— Speaking of students, Chinese students would probably riot if you took away their iPhones with the Angry Birds computer game on it, sooner than they would rise up to demand greater human rights.  This is because college students are privileged.  Most of them grew up in cities, where their parents paid tutors to supplement their education so they could do well in the all-important high school examination that got them into university in the first place.  They are comfortable and middle-class, and have too much to lose to bother rabble rousing.

— People in China have a lot to complain about. But consider the many Americans who complain about how their country is going downhill these days. It’s not quite the same, but it’s a good enough comparison to give you a better idea of how dissatisfied people here are with their government. In other words – people will complain, but few would actually do anything to change the system, because the system is just good enough. Most people have food, shelter, clothing, the basics – and still remember a time when things in China were much poorer.

— The revolution did happen. In 1989. And it failed, with the People’s Liberation Army tanks and guns firing on civilians.  Back then, the Chinese government had let the demonstrations get out of hand, with some officials sympathising with protesters’ calls for reform. Sympathy or no sympathy today, leaders have learned their lesson and they will never let anything get out of hand like that again.

So you might ask… why does all the news out of China seems to always talk about repression, dissatisfied people, worker protests, and the whole lot that suggests this is a country on the brink?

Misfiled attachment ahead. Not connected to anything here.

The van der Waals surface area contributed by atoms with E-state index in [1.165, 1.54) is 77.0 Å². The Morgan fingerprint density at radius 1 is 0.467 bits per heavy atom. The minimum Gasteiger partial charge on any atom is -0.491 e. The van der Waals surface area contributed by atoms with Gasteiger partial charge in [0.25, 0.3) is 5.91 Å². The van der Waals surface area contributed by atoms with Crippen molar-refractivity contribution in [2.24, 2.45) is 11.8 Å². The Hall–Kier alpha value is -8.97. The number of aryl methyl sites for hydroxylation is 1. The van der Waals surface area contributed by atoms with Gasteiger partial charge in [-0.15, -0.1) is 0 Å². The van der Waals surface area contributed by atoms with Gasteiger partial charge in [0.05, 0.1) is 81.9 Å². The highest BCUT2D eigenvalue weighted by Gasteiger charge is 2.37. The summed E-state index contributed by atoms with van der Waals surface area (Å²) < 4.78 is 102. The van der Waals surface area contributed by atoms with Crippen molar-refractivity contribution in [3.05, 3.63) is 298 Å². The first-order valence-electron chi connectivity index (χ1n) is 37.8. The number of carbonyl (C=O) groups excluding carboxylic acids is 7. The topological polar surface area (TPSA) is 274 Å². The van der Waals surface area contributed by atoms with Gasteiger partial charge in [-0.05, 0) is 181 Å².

The best way I can explain it is partly the nature of news – that old adage that “no news is good news”.  As a journalist, I sometimes worry about all the focus on negative news – and we do occasionally try to bring you a fun, uplifting report. But part of the purpose of our jobs, I think, is to hold truth to power and play a watchdog role in the countries we cover.  Otherwise, how can institutions and governments improve and thereby improve the lives of ordinary people?

And the other part of the explanation, is that the gross human rights violations, protests, and injustices which occur in this country happen to a small minority of the 1.3 billion people here. As I have mentioned already – people here complain, but they’re usually not so worked up about it to actually do anything. China is a place where the rule of law is weak. But what this means is that if you’re an ordinary person, just like an ordinary person anywhere else, you will not likely in your lifetime see the inside of a courtroom or a police station or feel the need to retain a lawyer. Life is humdrum with its natural ups and downs for most.

So the big problem is little rule of law. Many of the stories we do on the road go down to there being little rule of law, and it’s an issue with the potential to prevent China from ever becoming a great, stable and progressive power.  But this is another story, a big topic for another time.

For now, I’ll just leave with the anecdote tweeted by McClatchy Newspaper’s Tom Lasseter, who did swing over Sunday afternoon to check up on things:

“Watching large crowd of cameras following around the police, young woman in Dior sunglasses asked me if there was a celebrity” or something.

And for more on the actual incident, check out this posting on China Geeks.


Filed under: Al Jazeera, Beijing Consensus, Censorship, Charm Offensive, Chinese Model, Communications, Culture, Domestic Growth, Education, Environment, Influence, Internet, Jasmine Revolution, Media, Nationalism, Politics, Population, Reform, Soft Power, Strategy